Montessori Mathematics: The Complete Bead Material - Part 1
When those who are not much familiar with the Montessori Method hear it referred to they often have interesting preconceived idea of what it entails. Some thoughts that I've heard are as follows:
--"Oh, the schools where they have no tests and they play with educational toys all day!"
--"You mean those really expensive private schools?"
--"Montessori schools are where the smart kids go."
--"Don't they mix up grades there?"
--"Children from those schools don't adjust well to 'regular' schooling!"
--"The teachers just leave the children to learn on their own."
If you are really knowledgeable about Montessori, then you can see how most of these statements have a grain of truth enhanced by a dose of ignorance. My usual response to the above includes such explanations as:
--"No, they don't have traditional type tests in Montessori schools, at least not in the early years, but the children are constantly being evaluated on what they have learned. And all of the educational materials used are graded as to difficulty, so there is a natural progression as the child learns to master each level."
--"Yes, many Montessori schools are very expensive, but in some places the Montessori schools have been adopted into the public school system. And if you cannot afford to send your child to an actual school, they can still have a Montessori education if you put your mind to it!"
--"Montessori schools are not only for children who are intellectually gifted. In fact the method began when Dr. Montessori was working in a mental institution with the severely disabled. A Montessori classroom is an excellent environment for learning for children of any age and of any intellectual ability. Whatever the level of intelligence, any child brought into such a place and taught accordingly will end up smarter, though, and at his/her own pace!"
--"In a Montessori school each classroom is composed of kids of various ages. The idea is that those who are more advanced can teach and help those who are just learning. It is a cooperative environment."
--"Children who learn through the Montessori method become used to active learning. This is the best way for children to learn because they learn best by doing, not by explanation and reading. It also engenders a love of learning so that as they grow they become independent learners, wanting to find out for themselves about subjects that interest them. Unfortunately, 'regular' schools don't often offer this to their students."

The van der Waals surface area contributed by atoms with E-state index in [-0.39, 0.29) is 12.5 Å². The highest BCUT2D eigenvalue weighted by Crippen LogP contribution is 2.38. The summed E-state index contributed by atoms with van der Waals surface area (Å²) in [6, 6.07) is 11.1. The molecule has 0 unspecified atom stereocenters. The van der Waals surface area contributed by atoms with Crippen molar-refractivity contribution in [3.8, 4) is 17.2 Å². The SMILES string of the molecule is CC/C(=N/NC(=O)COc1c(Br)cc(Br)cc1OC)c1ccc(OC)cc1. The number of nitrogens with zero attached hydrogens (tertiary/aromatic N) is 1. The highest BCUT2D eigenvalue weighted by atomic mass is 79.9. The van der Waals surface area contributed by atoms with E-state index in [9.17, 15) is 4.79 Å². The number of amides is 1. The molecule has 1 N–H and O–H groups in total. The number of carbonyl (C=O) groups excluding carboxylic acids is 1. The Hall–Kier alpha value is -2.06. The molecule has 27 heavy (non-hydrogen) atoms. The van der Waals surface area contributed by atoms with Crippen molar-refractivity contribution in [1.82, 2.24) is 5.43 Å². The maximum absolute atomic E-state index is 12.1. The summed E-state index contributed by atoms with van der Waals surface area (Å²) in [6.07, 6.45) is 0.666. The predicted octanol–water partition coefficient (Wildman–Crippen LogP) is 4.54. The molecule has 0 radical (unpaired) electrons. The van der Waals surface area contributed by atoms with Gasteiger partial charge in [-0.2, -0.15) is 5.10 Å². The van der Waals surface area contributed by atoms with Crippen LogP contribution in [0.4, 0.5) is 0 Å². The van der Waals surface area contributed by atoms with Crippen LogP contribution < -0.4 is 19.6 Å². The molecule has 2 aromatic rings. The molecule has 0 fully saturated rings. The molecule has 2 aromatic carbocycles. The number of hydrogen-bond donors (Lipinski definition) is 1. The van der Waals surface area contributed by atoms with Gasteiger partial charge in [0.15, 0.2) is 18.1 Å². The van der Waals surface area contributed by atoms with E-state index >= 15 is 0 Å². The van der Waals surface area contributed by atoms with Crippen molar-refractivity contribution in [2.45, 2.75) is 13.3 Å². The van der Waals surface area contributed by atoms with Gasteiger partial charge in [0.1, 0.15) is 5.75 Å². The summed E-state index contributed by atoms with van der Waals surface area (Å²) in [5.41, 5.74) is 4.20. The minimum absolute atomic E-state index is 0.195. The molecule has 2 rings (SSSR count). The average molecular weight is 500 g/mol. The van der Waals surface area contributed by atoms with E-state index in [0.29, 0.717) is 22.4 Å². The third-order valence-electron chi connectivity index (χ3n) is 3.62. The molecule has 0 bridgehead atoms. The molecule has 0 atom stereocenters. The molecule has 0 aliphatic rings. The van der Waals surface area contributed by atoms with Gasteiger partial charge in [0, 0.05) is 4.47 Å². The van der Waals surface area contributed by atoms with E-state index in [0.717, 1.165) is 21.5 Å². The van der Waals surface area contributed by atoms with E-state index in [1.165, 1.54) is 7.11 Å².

--"Teachers often work as facilitators, teaching a lesson, then re-teaching the lesson occasionally, each time becoming a little less involved in the 'teaching' as the child takes over. This continues until the child understands the lesson enough to 'teach' the teacher, or the other children!"
As for the materials themselves, if someone has heard of them or seen them the impression that they come away with is often, "that's a lot of beads!" The reason being that the Montessori method wants to start children off by learning things not in the abstract, but in the concrete. Teachers don't explain the difference between 1, 10, 100, and 1000; we show the difference! The way we do that is with beads - lots and lots of beads!
I got lucky on eBay and was able to buy the Decimal Golden Bead Material at an excellent price. Thing is, getting the complete math bead material is a massive investment. Its uses are almost endless and reach into upper elementary. It makes traditional math lessons look positively boring, and it makes it easy for children to grasp what are usually considered to be complex concepts. The decimal golden bead material is an excellent example of this.
Above, Ella and I are doing a lesson on the decimal system. The initial idea is for the child to visually and tactilely note the difference between a unit (1), a set of ten units (10), a set of one hundred units (100), and a set of a thousand units (1000). The unit bead is simply a single bead. The ten bead bar is ten beads identical to the unit bead connected in a line. The hundred bead square is essentially 10 ten bead bars connected into a square of beads. The thousand bead cube has 10 hundred bead squares connected on top of one another making (obviously) a cube. Both in appearance and in size there is a vast difference between the unit and the thousand cube.
The next stage of the same basic lesson is to bring together 10 unit beads and set them together by the ten bead bar to demonstrate the relationship between 10 ones and 10, making sure that the child counts them out. It continues by laying 10 ten bars together, counting them out, and then showing how the result is identical to the hundred square. And finally you put 10 hundred squares together so that they become visually the same as the thousand cube. (Note, though, that the hundred squares tend to interlock when placed on top of one another - so for the purposes of the demonstration, I held them up on their edges making the cube vertically, rather than horizontally, which worked very well.)
Thing is, the golden bead decimal material is all I have. And the time has come that Ella and I can't go much further in math, at least not using Montessori lessons, without getting more bead material. If you've done much searching online for Montessori materials, you know that they can be very expensive. And when it comes to bead material, there is a lot of different items you'll need. Deciding where to get it, when, how much, and in what order can be extremely overwhelming.